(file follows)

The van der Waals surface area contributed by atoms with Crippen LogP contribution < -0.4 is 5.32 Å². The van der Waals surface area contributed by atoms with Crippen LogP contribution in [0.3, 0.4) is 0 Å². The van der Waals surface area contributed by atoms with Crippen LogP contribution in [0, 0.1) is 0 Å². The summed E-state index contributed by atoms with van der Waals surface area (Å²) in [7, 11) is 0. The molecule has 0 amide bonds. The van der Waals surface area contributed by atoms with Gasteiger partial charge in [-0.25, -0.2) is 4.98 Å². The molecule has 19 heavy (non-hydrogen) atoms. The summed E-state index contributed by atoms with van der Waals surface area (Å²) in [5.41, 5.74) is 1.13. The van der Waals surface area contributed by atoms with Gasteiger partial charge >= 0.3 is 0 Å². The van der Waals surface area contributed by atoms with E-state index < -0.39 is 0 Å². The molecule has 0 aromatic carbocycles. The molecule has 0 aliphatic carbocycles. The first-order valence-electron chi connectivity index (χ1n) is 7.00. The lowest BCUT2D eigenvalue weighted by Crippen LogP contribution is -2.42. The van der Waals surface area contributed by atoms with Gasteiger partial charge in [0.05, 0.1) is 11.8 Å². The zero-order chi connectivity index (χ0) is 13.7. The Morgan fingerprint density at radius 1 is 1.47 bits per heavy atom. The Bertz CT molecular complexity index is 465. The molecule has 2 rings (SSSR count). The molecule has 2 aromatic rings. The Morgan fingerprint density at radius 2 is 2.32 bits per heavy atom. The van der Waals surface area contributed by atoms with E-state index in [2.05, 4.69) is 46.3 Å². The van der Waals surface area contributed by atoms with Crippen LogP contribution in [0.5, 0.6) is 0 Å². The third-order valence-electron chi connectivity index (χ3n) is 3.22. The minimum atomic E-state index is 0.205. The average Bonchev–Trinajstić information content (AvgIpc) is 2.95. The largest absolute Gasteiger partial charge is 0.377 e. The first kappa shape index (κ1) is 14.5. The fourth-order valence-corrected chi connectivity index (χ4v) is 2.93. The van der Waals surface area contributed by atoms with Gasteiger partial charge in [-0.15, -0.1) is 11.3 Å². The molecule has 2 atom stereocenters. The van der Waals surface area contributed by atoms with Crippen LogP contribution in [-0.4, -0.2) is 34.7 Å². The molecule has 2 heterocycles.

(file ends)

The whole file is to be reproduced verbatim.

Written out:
The van der Waals surface area contributed by atoms with Crippen LogP contribution < -0.4 is 5.32 Å². The van der Waals surface area contributed by atoms with Crippen LogP contribution in [0.3, 0.4) is 0 Å². The van der Waals surface area contributed by atoms with Crippen LogP contribution in [0, 0.1) is 0 Å². The summed E-state index contributed by atoms with van der Waals surface area (Å²) in [7, 11) is 0. The molecule has 0 amide bonds. The van der Waals surface area contributed by atoms with Gasteiger partial charge in [-0.25, -0.2) is 4.98 Å². The molecule has 19 heavy (non-hydrogen) atoms. The summed E-state index contributed by atoms with van der Waals surface area (Å²) in [5.41, 5.74) is 1.13. The van der Waals surface area contributed by atoms with Gasteiger partial charge >= 0.3 is 0 Å². The van der Waals surface area contributed by atoms with E-state index < -0.39 is 0 Å². The molecule has 0 aromatic carbocycles. The molecule has 0 aliphatic carbocycles. The first-order valence-electron chi connectivity index (χ1n) is 7.00. The lowest BCUT2D eigenvalue weighted by Crippen LogP contribution is -2.42. The van der Waals surface area contributed by atoms with Gasteiger partial charge in [0.05, 0.1) is 11.8 Å². The zero-order chi connectivity index (χ0) is 13.7. The Morgan fingerprint density at radius 1 is 1.47 bits per heavy atom. The Bertz CT molecular complexity index is 465. The molecule has 2 rings (SSSR count). The molecule has 2 aromatic rings. The Morgan fingerprint density at radius 2 is 2.32 bits per heavy atom. The van der Waals surface area contributed by atoms with E-state index in [2.05, 4.69) is 46.3 Å². The van der Waals surface area contributed by atoms with Crippen LogP contribution in [0.5, 0.6) is 0 Å². The third-order valence-electron chi connectivity index (χ3n) is 3.22. The minimum atomic E-state index is 0.205. The average Bonchev–Trinajstić information content (AvgIpc) is 2.95. The largest absolute Gasteiger partial charge is 0.377 e. The first kappa shape index (κ1) is 14.5. The fourth-order valence-corrected chi connectivity index (χ4v) is 2.93. The van der Waals surface area contributed by atoms with Gasteiger partial charge in [-0.15, -0.1) is 11.3 Å². The molecule has 2 atom stereocenters. The van der Waals surface area contributed by atoms with Crippen LogP contribution in [-0.4, -0.2) is 34.7 Å². The molecule has 2 heterocycles.